A team of researchers from the University of Arizona, led by Jekan Thanga, proposed building a massive "ark" on the moon as a "modern global insurance policy" against natural disasters, socio-economic chaos, asteroids, and the threat of nuclear war.
"Earth is naturally a volatile environment," Thanga said in the study titled "Lunar Pits and Lava Tubes for a Modern Ark." The team debuted the study at the Institute of Electrical and Electronics Engineers (IEEE) Aerospace Conference last Saturday.
"An ark, just like Noah's in the Bible, could store endangered species more cost-effectively than protecting them on earth or creating an artificial ecosystem," Thanga said.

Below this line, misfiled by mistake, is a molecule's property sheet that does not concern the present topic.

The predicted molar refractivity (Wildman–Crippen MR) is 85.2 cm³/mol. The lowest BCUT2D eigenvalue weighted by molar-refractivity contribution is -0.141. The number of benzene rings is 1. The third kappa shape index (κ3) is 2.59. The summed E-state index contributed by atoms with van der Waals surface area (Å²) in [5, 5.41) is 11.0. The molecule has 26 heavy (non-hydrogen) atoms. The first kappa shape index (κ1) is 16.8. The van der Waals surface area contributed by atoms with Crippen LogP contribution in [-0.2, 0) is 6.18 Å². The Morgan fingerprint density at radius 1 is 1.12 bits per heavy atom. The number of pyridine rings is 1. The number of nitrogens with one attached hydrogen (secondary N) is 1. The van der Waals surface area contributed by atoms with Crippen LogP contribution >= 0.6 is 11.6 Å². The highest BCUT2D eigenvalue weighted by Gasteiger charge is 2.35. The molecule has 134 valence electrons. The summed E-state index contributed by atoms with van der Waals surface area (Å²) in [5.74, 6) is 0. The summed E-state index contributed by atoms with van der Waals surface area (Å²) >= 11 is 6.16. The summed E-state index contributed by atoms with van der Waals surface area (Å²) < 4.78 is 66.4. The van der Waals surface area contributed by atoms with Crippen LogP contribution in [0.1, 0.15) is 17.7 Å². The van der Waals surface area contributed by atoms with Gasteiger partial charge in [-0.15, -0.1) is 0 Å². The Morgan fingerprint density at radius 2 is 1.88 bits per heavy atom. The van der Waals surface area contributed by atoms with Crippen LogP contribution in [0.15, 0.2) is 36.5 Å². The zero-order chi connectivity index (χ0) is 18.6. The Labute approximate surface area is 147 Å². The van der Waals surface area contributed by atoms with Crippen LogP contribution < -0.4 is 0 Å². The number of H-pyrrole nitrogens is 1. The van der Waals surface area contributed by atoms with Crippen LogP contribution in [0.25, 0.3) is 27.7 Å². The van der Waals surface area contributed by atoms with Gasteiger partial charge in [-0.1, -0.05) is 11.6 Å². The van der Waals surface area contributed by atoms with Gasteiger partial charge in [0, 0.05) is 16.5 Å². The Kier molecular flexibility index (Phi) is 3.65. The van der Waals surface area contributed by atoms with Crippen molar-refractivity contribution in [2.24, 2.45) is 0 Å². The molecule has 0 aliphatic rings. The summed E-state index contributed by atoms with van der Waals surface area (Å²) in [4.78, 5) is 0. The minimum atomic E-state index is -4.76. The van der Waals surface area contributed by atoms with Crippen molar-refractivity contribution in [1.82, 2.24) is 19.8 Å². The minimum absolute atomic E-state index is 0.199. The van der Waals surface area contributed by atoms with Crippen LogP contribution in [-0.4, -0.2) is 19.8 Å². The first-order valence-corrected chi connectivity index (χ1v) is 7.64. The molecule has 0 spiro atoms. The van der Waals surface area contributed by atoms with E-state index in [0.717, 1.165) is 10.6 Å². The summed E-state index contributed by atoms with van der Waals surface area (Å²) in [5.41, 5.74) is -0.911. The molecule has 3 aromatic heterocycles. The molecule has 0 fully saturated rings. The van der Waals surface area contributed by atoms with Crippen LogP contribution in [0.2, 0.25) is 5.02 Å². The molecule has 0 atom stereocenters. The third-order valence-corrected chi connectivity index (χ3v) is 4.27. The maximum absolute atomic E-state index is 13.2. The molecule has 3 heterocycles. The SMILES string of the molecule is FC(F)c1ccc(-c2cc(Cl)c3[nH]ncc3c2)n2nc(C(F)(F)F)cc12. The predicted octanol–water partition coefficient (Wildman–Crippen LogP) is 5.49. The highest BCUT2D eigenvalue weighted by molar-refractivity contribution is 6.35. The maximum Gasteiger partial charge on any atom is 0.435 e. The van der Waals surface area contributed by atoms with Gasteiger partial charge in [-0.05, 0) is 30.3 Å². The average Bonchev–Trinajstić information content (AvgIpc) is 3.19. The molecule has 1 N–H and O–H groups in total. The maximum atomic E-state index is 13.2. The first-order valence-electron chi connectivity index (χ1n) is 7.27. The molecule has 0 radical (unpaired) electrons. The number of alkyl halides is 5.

The researcher proposed building the ark in a lunar pit and or lava tubes, holding upwards of 6.7 million species of seeds, sperm, eggs, and DNA.
Thanga said due to instability, Earth-based repositories, such as Svalbard, could leave specimens vulnerable.
Thanga's presentation explained that various species would be cryogenically preserved. "We can still save them until the tech advances to then reintroduce these species — in other words, save them for another day," he added.
To transport upwards of 6.7 million samples, it would take 250 rocket launches. By comparison, the International Space Station took only 40 rocket launches to build.